Captain Beefheart and His Magic Band (1969)
Chaos. Pure chaos. The Buñuel and Dalí of rock music all rolled into one charismatic drifter, Don Van Vliet (A.K.A. Captain Beefheart) stitched together different instrumental parts in completely ill-fitting, atonal, wonky ways for a bewildering, sometimes excruciating, and utterly unique sonic experience. Oddly enough, unlike his friend Frank Zappa, Beefheart absolutely invested his unguarded heart and soul (and gravelly voice) in this demonic jazz-blues madness, making the whole thing the most confounding spirited romp to ever be played. Its defiant discord and ugliness absolutely shattered the limits of traditional pop and rock forms, making way for numerous future genres.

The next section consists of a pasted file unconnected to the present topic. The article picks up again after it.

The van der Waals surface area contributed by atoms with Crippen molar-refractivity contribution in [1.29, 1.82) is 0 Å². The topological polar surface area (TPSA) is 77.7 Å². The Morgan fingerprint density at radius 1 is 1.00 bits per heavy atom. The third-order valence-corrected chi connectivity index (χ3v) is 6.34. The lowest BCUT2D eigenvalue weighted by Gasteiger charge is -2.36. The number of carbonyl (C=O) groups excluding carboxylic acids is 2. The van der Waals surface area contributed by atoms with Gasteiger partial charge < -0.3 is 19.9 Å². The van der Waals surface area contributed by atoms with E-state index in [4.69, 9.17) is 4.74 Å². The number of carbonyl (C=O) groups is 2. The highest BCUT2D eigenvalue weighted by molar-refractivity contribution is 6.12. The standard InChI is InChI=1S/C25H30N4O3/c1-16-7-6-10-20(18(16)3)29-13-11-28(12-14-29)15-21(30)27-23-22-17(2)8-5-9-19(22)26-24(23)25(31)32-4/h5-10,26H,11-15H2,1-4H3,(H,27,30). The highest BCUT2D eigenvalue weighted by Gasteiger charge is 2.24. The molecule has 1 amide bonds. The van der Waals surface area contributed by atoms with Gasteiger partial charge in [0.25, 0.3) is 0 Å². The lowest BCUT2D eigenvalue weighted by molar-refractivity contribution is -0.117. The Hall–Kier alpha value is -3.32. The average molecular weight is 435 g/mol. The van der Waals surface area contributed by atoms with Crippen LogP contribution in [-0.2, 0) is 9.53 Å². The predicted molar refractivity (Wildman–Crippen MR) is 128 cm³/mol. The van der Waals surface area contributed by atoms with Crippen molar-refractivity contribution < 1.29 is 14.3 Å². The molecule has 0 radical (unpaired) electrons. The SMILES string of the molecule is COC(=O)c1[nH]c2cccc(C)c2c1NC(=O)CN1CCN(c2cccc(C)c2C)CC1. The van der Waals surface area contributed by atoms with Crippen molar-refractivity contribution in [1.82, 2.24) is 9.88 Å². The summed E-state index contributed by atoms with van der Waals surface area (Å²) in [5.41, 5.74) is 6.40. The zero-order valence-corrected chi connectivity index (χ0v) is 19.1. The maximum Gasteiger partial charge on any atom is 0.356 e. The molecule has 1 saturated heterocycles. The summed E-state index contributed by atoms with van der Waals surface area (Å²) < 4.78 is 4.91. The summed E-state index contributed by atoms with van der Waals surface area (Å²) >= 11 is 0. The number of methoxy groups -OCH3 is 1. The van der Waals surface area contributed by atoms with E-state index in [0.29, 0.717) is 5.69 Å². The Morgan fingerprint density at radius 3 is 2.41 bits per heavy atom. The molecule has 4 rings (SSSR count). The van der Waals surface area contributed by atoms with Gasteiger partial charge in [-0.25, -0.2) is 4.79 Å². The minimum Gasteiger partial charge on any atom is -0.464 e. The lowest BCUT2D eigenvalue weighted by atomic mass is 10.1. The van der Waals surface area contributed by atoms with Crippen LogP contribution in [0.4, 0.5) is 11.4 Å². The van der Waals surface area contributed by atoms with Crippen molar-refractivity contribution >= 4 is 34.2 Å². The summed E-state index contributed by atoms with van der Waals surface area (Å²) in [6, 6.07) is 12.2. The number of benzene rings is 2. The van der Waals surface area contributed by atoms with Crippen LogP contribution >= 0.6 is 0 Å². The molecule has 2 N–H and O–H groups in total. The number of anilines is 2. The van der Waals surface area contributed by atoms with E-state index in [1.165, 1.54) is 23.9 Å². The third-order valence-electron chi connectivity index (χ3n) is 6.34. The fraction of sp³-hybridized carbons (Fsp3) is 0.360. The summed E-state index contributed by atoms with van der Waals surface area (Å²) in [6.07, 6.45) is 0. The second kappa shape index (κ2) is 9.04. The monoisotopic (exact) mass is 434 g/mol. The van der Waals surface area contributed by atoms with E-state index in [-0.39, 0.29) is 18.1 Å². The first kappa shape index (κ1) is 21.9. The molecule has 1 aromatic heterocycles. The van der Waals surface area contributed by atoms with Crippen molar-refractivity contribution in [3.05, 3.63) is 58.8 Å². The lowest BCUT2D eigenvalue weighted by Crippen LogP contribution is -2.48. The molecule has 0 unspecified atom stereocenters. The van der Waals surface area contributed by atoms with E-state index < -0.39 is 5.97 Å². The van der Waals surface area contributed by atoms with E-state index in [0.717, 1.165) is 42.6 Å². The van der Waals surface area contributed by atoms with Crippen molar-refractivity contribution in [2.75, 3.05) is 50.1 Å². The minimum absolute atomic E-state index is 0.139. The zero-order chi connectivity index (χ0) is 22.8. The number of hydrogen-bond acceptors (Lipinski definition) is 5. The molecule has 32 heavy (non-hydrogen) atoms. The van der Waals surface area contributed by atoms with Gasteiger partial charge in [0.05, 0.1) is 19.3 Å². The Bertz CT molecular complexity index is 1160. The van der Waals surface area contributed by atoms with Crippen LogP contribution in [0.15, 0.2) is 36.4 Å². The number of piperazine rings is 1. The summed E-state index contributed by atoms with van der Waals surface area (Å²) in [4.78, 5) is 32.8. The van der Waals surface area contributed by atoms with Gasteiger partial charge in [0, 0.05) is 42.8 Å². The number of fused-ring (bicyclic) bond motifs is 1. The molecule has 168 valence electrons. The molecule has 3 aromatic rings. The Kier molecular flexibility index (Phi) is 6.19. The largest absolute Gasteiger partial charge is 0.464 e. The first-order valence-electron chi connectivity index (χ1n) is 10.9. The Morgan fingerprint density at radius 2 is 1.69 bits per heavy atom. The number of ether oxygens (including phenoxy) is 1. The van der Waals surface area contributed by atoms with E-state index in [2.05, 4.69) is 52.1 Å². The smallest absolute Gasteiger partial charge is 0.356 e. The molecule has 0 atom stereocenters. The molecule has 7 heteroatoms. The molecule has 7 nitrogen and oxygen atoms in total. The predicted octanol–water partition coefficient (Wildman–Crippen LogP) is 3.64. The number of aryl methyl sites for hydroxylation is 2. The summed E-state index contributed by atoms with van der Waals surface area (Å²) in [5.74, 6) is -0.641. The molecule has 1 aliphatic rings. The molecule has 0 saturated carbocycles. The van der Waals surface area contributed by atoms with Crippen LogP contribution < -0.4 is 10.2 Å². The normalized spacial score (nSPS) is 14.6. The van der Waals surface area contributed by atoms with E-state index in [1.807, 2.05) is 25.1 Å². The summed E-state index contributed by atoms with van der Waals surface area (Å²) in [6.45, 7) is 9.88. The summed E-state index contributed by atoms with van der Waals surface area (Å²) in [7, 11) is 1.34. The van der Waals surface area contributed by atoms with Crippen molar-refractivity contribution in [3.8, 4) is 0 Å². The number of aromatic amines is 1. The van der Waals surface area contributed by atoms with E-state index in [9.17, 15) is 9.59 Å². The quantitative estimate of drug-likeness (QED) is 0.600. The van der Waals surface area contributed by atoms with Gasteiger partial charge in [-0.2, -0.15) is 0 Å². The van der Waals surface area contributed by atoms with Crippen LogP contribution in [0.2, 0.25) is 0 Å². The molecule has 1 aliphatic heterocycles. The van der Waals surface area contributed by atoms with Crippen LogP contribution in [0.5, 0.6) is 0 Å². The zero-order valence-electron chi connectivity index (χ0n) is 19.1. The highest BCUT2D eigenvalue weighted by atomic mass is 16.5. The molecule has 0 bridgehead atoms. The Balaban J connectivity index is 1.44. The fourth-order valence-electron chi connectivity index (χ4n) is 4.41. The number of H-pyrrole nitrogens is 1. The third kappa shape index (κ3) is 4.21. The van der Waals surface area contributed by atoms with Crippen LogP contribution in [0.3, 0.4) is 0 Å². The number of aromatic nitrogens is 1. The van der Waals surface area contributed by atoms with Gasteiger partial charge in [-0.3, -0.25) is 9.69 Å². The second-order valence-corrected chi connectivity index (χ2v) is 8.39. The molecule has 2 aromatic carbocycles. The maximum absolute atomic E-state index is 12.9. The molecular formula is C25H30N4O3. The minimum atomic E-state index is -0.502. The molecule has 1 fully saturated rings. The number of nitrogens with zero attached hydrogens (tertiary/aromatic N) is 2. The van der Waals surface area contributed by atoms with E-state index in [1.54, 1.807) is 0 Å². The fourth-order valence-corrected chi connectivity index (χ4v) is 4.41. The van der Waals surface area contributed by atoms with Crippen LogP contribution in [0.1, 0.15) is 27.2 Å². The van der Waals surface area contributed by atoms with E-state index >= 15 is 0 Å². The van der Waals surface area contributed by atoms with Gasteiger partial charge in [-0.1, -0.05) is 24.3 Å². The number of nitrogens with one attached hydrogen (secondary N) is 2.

What’s more, this exercise in asymmetry and patience is two whole grueling LPs long, which is more than enough reason for the casual listener to stay away. But that doesn’t mean it’s without its charms – despite its rambling, tangled nature, most of the songs are a lot more cohesive than you’d expect from someone throwing together audio tracks at random. And of course it’s still a huge touchstone for lots of avant-garde rock. Listener beware!
Key tracks: “Moonlight On Vermont”, “Ant Man Bee”